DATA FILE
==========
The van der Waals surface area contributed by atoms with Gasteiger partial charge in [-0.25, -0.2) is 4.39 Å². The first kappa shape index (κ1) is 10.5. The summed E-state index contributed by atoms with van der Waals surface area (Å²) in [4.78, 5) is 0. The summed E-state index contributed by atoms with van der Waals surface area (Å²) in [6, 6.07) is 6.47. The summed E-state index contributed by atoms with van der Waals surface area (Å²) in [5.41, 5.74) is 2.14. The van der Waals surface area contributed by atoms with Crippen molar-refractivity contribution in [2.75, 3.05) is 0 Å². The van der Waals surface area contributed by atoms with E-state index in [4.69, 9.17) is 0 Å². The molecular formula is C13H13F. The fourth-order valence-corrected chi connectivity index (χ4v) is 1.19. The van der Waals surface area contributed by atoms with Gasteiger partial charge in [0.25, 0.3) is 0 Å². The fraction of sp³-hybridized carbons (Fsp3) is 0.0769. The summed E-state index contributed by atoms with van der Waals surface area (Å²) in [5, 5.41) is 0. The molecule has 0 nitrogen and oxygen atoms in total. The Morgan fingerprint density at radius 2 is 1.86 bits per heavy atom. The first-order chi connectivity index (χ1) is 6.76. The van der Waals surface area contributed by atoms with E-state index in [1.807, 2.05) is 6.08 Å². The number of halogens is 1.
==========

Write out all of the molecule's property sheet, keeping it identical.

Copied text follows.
The van der Waals surface area contributed by atoms with Gasteiger partial charge in [-0.25, -0.2) is 4.39 Å². The first kappa shape index (κ1) is 10.5. The summed E-state index contributed by atoms with van der Waals surface area (Å²) in [4.78, 5) is 0. The summed E-state index contributed by atoms with van der Waals surface area (Å²) in [6, 6.07) is 6.47. The summed E-state index contributed by atoms with van der Waals surface area (Å²) in [5.41, 5.74) is 2.14. The van der Waals surface area contributed by atoms with Crippen molar-refractivity contribution in [2.75, 3.05) is 0 Å². The van der Waals surface area contributed by atoms with E-state index in [4.69, 9.17) is 0 Å². The molecular formula is C13H13F. The fourth-order valence-corrected chi connectivity index (χ4v) is 1.19. The van der Waals surface area contributed by atoms with Gasteiger partial charge in [0.25, 0.3) is 0 Å². The fraction of sp³-hybridized carbons (Fsp3) is 0.0769. The summed E-state index contributed by atoms with van der Waals surface area (Å²) in [5, 5.41) is 0. The molecule has 0 nitrogen and oxygen atoms in total. The Morgan fingerprint density at radius 2 is 1.86 bits per heavy atom. The first-order chi connectivity index (χ1) is 6.76. The van der Waals surface area contributed by atoms with E-state index in [1.807, 2.05) is 6.08 Å². The number of halogens is 1.